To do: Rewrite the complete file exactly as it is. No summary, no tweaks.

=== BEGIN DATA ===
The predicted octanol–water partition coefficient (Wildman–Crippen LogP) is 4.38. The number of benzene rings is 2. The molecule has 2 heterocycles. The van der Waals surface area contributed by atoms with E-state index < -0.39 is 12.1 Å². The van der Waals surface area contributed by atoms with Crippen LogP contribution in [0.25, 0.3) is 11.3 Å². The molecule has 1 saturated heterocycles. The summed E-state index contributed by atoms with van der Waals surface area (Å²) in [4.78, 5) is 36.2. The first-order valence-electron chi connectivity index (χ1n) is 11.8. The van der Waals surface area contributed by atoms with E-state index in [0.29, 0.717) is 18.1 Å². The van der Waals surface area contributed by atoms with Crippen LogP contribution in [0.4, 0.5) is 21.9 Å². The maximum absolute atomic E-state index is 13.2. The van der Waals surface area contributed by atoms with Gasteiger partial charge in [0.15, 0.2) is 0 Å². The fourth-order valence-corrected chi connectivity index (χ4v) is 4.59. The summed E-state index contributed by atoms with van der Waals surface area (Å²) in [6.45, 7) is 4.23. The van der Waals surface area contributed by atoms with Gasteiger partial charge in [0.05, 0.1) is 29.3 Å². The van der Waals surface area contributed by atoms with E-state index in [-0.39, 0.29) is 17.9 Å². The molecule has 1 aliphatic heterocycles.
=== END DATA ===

The predicted octanol–water partition coefficient (Wildman–Crippen LogP) is 4.38. The number of benzene rings is 2. The molecule has 2 heterocycles. The van der Waals surface area contributed by atoms with E-state index < -0.39 is 12.1 Å². The van der Waals surface area contributed by atoms with Crippen LogP contribution in [0.25, 0.3) is 11.3 Å². The molecule has 1 saturated heterocycles. The summed E-state index contributed by atoms with van der Waals surface area (Å²) in [4.78, 5) is 36.2. The first-order valence-electron chi connectivity index (χ1n) is 11.8. The van der Waals surface area contributed by atoms with E-state index in [0.29, 0.717) is 18.1 Å². The van der Waals surface area contributed by atoms with Crippen LogP contribution in [0.4, 0.5) is 21.9 Å². The maximum absolute atomic E-state index is 13.2. The van der Waals surface area contributed by atoms with Gasteiger partial charge in [0.15, 0.2) is 0 Å². The fourth-order valence-corrected chi connectivity index (χ4v) is 4.59. The summed E-state index contributed by atoms with van der Waals surface area (Å²) in [6.45, 7) is 4.23. The van der Waals surface area contributed by atoms with Gasteiger partial charge in [0.05, 0.1) is 29.3 Å². The van der Waals surface area contributed by atoms with E-state index in [-0.39, 0.29) is 17.9 Å². The molecule has 1 aliphatic heterocycles.